Turkey establishes cooperation council with Tunisia

Ankara aims to increase regional influence with Tunis agreement, in light of turmoil and emergence of Islamist governments.

December 26, 2012 22:49
2 minute read.
Turkish Prime Minister Recep Tayyip Erdogan

Turkish Prime Minister Recep Tayyip Erdogan 311 (R). (photo credit: REUTERS/Umit Bektas)


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Turkey and Tunisia signed an agreement on Tuesday to establish a high-level strategic cooperation council based in Ankara.

The agreement was signed during a press conference between Turkish Prime Minister Recep Tayyip Erdogan and his Tunisian counterpart Hamadi Jebali, as reported by the Journal of Turkish Weekly website.

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Erdogan stated that the council would hold its first meeting this coming March in Tunisia.

This move contributes to the strategy of the AKP Islamist government in Turkey, which is seeking regional leadership, particularly by allying itself with like-minded Islamist Sunni governments and movements in the area.

Erdogan mentioned his support for the Tunisian revolution and its new foreign affairs policy in the Arab world. The Tunisian prime minister mentioned the growing ties between the two countries and that they had never been at such a high level in the past.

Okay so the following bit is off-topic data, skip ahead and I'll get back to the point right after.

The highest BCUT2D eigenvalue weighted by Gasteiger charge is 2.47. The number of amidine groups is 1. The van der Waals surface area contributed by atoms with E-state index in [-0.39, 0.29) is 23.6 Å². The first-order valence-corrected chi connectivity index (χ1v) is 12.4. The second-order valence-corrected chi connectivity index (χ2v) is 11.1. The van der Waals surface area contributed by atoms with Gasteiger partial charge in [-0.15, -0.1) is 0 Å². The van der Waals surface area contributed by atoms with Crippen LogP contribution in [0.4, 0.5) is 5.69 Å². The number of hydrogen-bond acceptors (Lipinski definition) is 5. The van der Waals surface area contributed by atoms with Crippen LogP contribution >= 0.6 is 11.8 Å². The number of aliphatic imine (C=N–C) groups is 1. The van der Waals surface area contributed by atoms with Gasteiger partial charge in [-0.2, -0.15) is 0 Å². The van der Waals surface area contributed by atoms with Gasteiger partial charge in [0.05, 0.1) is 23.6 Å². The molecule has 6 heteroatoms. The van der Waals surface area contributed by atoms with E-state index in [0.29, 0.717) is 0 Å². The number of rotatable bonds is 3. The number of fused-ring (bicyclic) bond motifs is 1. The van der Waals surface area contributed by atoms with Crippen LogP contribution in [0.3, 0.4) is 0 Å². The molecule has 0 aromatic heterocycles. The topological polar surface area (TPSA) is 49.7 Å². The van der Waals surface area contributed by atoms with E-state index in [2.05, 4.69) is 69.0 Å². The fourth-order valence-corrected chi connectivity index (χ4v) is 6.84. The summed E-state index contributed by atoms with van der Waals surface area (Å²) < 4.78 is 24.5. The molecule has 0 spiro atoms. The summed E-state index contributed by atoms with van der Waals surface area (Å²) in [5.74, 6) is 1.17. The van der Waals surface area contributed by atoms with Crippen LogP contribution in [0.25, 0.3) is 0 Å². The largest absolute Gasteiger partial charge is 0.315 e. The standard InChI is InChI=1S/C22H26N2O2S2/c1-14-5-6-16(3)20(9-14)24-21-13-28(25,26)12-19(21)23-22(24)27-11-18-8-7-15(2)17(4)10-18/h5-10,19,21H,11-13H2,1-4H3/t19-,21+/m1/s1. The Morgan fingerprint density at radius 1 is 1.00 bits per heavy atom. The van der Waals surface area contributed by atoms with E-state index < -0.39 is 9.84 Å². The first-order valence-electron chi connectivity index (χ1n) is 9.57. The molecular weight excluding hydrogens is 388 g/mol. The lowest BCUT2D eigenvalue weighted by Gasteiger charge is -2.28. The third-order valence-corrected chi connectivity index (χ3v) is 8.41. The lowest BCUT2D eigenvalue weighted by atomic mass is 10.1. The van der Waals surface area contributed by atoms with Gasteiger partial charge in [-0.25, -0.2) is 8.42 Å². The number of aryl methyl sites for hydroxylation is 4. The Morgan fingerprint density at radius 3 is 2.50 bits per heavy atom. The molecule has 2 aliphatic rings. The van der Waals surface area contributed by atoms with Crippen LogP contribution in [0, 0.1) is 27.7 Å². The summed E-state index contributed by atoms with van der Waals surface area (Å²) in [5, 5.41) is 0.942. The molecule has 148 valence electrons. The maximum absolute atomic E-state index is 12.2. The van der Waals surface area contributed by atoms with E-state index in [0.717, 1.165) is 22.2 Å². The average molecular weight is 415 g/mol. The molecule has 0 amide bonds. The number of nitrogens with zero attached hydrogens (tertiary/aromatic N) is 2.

“We should establish a power of balance, a new civilization,” Jebali stated, thanking Turkey for its support during the revolution.

The Turkish Weekly reported that he also thanked Turkey for its financial support by raising a $500 million fund, including $100m. in direct aid.

Jebali also hailed the increase in Turkish foreign investment in Tunisia and even announced that his country would begin teaching Turkish in its schools next year.

“Both sides wish to establish strategic relations and there is great will in this matter,” he noted.

In Jebali’s meeting with Turkish parliament speaker Cemil Çiçek, the speaker stated, “We do hope that all other Muslim brotherly countries reach similar success. There have been times in Turkey when democracy was suspended for [a while].”

He added that Turkey did not view the region simply according to the location of its oil wells, as “what is important for us is your brotherhood.”

The agreement follows previous cooperation between the two countries.

The Magharebia website reported that the two governments held a youth exchange program in Istanbul in November with 50 politically active youth from Tunisia meeting their Turkish counterparts. The Tunisian youth were there “to learn how to help their country’s democratic transition... Turkey is actively engaging its neighbors on a variety of levels to deepen the relationships between countries,” the site noted.

The exchange program was part of the AKP government’s Middle East Youth Project, which according to Nurettin Alhan, one of the hosts of the Tunisian event, is meant to “bring together young people from many countries to develop democracy.”

Similar programs were already held with youths from Egypt and Libya, and an event is planned with youth from Yemen in 2013.

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